U.S. Virgin Islands Makes Aggressive Energy Pledge at NREL
Governor Signs Agreement During Workshop with Energy, Interior Departments
March 1, 2010
The U.S. Virgin Islands can reduce its reliance on fossil fuels by 60% within the next 15 years by developing its abundant renewable energy resources, Governor John P. de Jongh, Jr. announced at a workshop at the U.S. Department of Energy’s National Renewable Energy Laboratory.
In his NREL visit, Gov. de Jongh and a delegation of 25 stakeholders from the islands' public and private sectors heard presentations by Department of Energy (DOE) and NREL experts on renewable energy technologies, integration and transmission of electricity from renewable energy systems, policy and market analysis and project development and finance. The delegation also met with officials from Hawaii, Alaska and other locations that are embarking on similarly aggressive renewable energy strategies.
During the three-day workshop, Gov. de Jongh signed a memorandum of understanding between the USVI and federal agencies to develop a clean energy development strategy.
He signed the agreement with Joe Garcia, Director of the DOE Office of Minority Economic Impact and Anthony M. Babauta, Assistant Secretary for Insular Affairs at the U.S. Department of Interior.
The agreement calls for NREL and federal agencies to work with the U.S. Virgin Islands to establish an aggressive renewable energy deployment strategy for the islands that includes transportation, electricity generation and transmission, energy efficiency, and tourism and industry. The agreement also calls for a communications and public education campaign.
The MOU is an important step in the islands' efforts to transform its energy system and create green jobs while enhancing the islands' energy security and reducing carbon emissions associated with global warming.
In April 2009, the International Partnership for Energy Development in Island Nations (EDIN) selected the U.S. Virgin Islands as one of its three pilot projects.
"There is no reason why the U.S. Virgin Islands cannot be the regional leader in the deployment of clean energy," Gov. de Jongh said. "I hope this partnership with the Energy and Interior Departments and the National Renewable Energy Laboratory creates a synergy that will help us develop our own renewable energy resources."
"We want to be able to showcase places like the U.S. Virgin Islands, where energy costs are so high, as leaders in implementing energy efficiency and renewable energy solutions" said NREL senior vice president of commercialization and deployment Casey Porto, who opened the NREL workshop.
"The EDIN project will create models that can be replicated elsewhere, putting into play the right mix of renewable energy resources and energy efficiency practices in order to leverage the greatest reduction on fossil fuel dependence" Porto said.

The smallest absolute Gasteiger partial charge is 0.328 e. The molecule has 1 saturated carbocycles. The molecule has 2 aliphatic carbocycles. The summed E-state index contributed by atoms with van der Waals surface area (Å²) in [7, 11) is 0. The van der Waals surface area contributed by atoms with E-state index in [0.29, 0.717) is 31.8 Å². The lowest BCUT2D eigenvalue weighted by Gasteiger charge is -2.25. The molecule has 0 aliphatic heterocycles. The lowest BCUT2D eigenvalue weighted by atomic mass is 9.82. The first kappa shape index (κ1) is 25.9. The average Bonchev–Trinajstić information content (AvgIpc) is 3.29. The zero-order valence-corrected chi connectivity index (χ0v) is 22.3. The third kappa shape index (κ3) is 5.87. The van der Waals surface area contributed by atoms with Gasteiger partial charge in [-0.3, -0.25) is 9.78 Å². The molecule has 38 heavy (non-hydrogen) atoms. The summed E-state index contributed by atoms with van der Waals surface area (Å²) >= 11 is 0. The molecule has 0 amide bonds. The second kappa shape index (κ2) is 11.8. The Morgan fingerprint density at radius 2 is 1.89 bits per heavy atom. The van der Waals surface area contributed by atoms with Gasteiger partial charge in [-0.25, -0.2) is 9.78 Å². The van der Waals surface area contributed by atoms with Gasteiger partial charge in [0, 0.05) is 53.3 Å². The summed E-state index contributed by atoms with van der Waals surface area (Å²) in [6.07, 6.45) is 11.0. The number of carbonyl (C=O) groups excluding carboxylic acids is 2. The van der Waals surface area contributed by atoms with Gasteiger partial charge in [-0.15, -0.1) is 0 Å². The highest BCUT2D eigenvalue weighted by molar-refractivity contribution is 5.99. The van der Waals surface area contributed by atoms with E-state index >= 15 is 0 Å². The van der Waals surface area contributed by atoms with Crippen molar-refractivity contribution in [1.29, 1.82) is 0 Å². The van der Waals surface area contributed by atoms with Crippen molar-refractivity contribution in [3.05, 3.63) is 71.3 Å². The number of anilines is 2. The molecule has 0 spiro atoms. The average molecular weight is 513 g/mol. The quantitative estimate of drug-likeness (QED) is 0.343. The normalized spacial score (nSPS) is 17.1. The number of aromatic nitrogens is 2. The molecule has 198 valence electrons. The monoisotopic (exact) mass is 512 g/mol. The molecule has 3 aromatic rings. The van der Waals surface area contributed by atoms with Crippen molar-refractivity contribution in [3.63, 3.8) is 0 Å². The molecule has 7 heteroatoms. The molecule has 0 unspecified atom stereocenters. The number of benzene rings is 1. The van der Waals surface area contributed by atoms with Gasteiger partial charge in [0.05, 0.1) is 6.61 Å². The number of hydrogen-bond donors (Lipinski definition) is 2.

Assistant Interior Secretary Babauta remarked that the joint agreement reflects the call for innovative collaboration that President Obama has been advocating for the the deployment of renewable energy and green jobs accros the nation. "Secretary Salazar has made the advancement of energy security a DOI priority and I am leading the effort for the Insular Areas," he said.
"A green, energy efficient Caribbean is the first step in the fight against global warming. Nowhere is the stark reality of rising sea levels more palpable than on islands," said Joe Garcia, Director of the Department of Energy's Office of Economic Impact. "The EDIN project will ebb the tide of rising sea levels and lower the cost of energy in island nations. It will also usher in an era of greater collaboration and energy security in the Americas."
Currently, the U.S. Virgin Islands rely entirely on fossil fuels to meet their energy demands. Not only do the islands have among the highest energy prices in the U.S., their economy is especially vulnerable to supply disruptions and price fluctuations. At the same time, the islands have abundant natural resources, including solar and wind. With the right financial and regulatory systems, the U.S. Virgin Islands could be a model for renewable energy development – especially for other island nations and territories.
In 2009, the U.S. Virgin Islands Energy Office received $17.8 million in funding from the Department of Energy under the American Recovery and Reinvestment Act (ARRA). The funding supports a variety of energy efficiency and renewable energy projects, including improvements to the islands' power transmission and distribution system, a renewable landfill-gas-to-energy treatment system, and a 350 kilowatt solar photovoltaic panel system to supplement power for the government-operated airport on the island of St. Thomas.
ARRA funding also is supporting an expansion of the islands' Energy Star Rebate program, which provides incentives for consumers to purchase energy-efficient products, education programs and a financial incentive program for residents to encourage the purchase of hybrid and electric vehicles.
NREL is the U.S. Department of Energy's primary national laboratory for renewable energy and energy efficiency research and development. NREL is operated for DOE by the Alliance for Sustainable Energy, LLC.